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Difference Between DMA and PIO

DMA vs PIO

Direct Memory Access and Programmed Input/Output, DMA and PIO respectively, are two ways of transferring information in electronic devices; more famously in computers and other like devices. PIO is an older method that has since been replaced by DMA in most applications due to certain advantages. DMA is newer and better than PIO in many ways and many devices now use mainly DMA with only minimal PIO support for compatibility and to establish DMA modes.

The primary disadvantage of PIO, and the main reason for the advent of DMA, is the toll it takes on the CPU. With PIO, the CPU is responsible for moving the data from one point to another. The faster the transfer speed, the busier the CPU becomes; producing a major bottleneck in the performance of the computer. DMA does not operate the same way as PIO does. The CPU does not facilitate the transfer of information, leaving it free to do other tasks regardless of the rate of transfer of information. This means that the CPU is not a factor when it comes to considering the maximum rate of transfer.

As previously stated, some devices are capable of working with PIO and DMA despite using only DMA. PIO is used whenever there are problems with DMA. Whenever an error threshold is reached, the device automatically switches to PIO mode for a more consistent operation.

Although DMA is superior to PIO in many ways, it is still in use in many devices. The circuitry needed for a PIO controller is much simpler, therefore cheaper, when compared to DMA. In devices where a high speed of transfer is not necessary and in simple ones, it is more cost effective to use PIO rather than DMA. That is why PIO is still in use despite being bested by DMA in almost all aspects. One example of devices that still use PIO is CompactFlash. There are even new PIO modes that were designed for CompactFlash.

When choosing which mode to use with your hard drives, DMA would always produce better performance than PIO. It is better to let the system choose automatically though as it would automatically choose the better one at that your hardware can work with.

Summary:
PIO is older compared to DMA
PIO is takes up more CPU power compared to DMA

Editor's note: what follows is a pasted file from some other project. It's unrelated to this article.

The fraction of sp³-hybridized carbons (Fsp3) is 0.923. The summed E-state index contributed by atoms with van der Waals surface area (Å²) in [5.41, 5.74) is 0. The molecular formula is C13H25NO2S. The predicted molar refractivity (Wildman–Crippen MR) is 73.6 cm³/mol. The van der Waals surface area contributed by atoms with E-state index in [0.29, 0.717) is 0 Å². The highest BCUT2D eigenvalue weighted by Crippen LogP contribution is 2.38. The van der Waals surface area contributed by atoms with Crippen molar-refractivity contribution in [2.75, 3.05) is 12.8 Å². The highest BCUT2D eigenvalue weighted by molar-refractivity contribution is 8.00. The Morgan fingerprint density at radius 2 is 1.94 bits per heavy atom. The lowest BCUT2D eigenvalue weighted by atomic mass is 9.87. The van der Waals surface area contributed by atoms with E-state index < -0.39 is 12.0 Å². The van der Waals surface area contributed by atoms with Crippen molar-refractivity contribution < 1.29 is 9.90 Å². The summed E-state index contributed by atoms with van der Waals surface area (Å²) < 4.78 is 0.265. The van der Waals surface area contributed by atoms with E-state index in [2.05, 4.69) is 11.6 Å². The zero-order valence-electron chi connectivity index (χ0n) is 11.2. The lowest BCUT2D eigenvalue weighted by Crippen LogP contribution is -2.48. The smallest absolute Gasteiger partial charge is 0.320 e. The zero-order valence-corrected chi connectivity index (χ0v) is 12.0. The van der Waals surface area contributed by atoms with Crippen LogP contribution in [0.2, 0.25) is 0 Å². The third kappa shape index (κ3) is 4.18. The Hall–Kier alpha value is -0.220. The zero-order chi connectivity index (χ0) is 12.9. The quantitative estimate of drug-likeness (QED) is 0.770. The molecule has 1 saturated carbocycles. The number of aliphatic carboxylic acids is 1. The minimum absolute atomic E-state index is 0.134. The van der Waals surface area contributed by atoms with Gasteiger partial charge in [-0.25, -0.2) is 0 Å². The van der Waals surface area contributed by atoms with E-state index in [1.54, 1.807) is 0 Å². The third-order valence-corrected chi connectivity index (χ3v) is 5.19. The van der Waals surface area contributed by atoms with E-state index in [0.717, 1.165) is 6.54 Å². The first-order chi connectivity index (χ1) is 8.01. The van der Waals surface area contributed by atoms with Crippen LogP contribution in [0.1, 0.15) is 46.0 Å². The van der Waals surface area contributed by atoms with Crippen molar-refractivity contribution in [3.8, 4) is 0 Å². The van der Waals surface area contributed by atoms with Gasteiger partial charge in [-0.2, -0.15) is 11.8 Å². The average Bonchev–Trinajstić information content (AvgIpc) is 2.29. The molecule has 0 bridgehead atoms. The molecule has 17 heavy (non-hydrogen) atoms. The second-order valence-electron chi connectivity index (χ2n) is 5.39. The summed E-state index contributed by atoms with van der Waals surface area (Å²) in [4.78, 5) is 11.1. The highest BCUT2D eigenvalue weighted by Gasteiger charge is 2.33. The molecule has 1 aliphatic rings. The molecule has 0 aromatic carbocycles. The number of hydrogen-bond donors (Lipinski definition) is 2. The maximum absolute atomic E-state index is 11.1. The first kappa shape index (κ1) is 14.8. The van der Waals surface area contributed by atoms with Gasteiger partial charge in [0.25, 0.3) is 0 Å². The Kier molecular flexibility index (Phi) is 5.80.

PIO is much simpler compared to DMA
Devices resort to PIO when DMA is problematic


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3 Comments

  1. It’s very helpful to me..but i need one answer why programmed io is
    simple to programmed. If you know this then replay me as soon as possible..

  2. Very educative
    But now!!how does the DMA work??

  3. DMA is actually about as old as PIO. Back in the late 1970’s when I was working on minicomputers, DMA was the preferred method for moving large amounts of data. However early PC’s were pretty feature-poor and may not even have had any DMA logic, I don’t know.

    In PIO, the CPU has to supply the address of the device or memory location it is writing to, and then the data that it is writing. If reading instead, it just supplies the address to read. It can only write or read one byte or word at a time.

    In DMA, the CPU first uses PIO to write some registers that set up the DMA, such as the memory (source or destination) address register, the byte count register, and a control register. Then it (typically) starts the DMA by turning on a bit in the control register. The transfer then completes without any more attention from the CPU. The byte count register decrements every time a byte comes through, and the address register increments. When the byte count reaches zero, the DMA automatically stops, and an interrupt is generated to inform the CPU that the transfer is complete.

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